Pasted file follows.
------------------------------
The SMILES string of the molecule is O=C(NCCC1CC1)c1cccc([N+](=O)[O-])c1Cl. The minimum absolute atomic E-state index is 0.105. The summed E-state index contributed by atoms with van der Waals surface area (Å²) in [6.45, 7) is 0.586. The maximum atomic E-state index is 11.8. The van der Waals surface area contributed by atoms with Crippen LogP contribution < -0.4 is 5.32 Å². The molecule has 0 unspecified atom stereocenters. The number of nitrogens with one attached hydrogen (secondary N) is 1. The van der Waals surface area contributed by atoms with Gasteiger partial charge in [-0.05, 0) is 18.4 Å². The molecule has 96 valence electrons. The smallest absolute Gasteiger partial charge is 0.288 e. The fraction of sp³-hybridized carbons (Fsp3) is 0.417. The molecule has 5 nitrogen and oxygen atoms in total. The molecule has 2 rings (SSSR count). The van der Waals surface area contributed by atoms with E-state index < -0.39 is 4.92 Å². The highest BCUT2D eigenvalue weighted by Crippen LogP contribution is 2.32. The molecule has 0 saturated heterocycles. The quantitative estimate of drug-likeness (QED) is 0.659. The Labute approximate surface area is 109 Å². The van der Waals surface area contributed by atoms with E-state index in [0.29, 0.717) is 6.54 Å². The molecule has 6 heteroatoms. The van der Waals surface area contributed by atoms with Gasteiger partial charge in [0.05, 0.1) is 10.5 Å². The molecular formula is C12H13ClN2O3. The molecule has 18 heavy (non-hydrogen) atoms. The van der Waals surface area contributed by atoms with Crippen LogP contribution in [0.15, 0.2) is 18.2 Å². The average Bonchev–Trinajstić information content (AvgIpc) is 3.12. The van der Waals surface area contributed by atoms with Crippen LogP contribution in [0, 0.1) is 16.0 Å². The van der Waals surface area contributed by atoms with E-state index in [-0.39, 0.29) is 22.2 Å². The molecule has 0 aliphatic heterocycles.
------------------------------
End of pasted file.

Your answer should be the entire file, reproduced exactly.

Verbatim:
The SMILES string of the molecule is O=C(NCCC1CC1)c1cccc([N+](=O)[O-])c1Cl. The minimum absolute atomic E-state index is 0.105. The summed E-state index contributed by atoms with van der Waals surface area (Å²) in [6.45, 7) is 0.586. The maximum atomic E-state index is 11.8. The van der Waals surface area contributed by atoms with Crippen LogP contribution < -0.4 is 5.32 Å². The molecule has 0 unspecified atom stereocenters. The number of nitrogens with one attached hydrogen (secondary N) is 1. The van der Waals surface area contributed by atoms with Gasteiger partial charge in [-0.05, 0) is 18.4 Å². The molecule has 96 valence electrons. The smallest absolute Gasteiger partial charge is 0.288 e. The fraction of sp³-hybridized carbons (Fsp3) is 0.417. The molecule has 5 nitrogen and oxygen atoms in total. The molecule has 2 rings (SSSR count). The van der Waals surface area contributed by atoms with E-state index < -0.39 is 4.92 Å². The highest BCUT2D eigenvalue weighted by Crippen LogP contribution is 2.32. The molecule has 0 saturated heterocycles. The quantitative estimate of drug-likeness (QED) is 0.659. The Labute approximate surface area is 109 Å². The van der Waals surface area contributed by atoms with E-state index in [0.29, 0.717) is 6.54 Å². The molecule has 6 heteroatoms. The van der Waals surface area contributed by atoms with Gasteiger partial charge in [0.05, 0.1) is 10.5 Å². The molecular formula is C12H13ClN2O3. The molecule has 18 heavy (non-hydrogen) atoms. The van der Waals surface area contributed by atoms with Crippen LogP contribution in [0.15, 0.2) is 18.2 Å². The average Bonchev–Trinajstić information content (AvgIpc) is 3.12. The van der Waals surface area contributed by atoms with Crippen LogP contribution in [0, 0.1) is 16.0 Å². The van der Waals surface area contributed by atoms with E-state index in [-0.39, 0.29) is 22.2 Å². The molecule has 0 aliphatic heterocycles.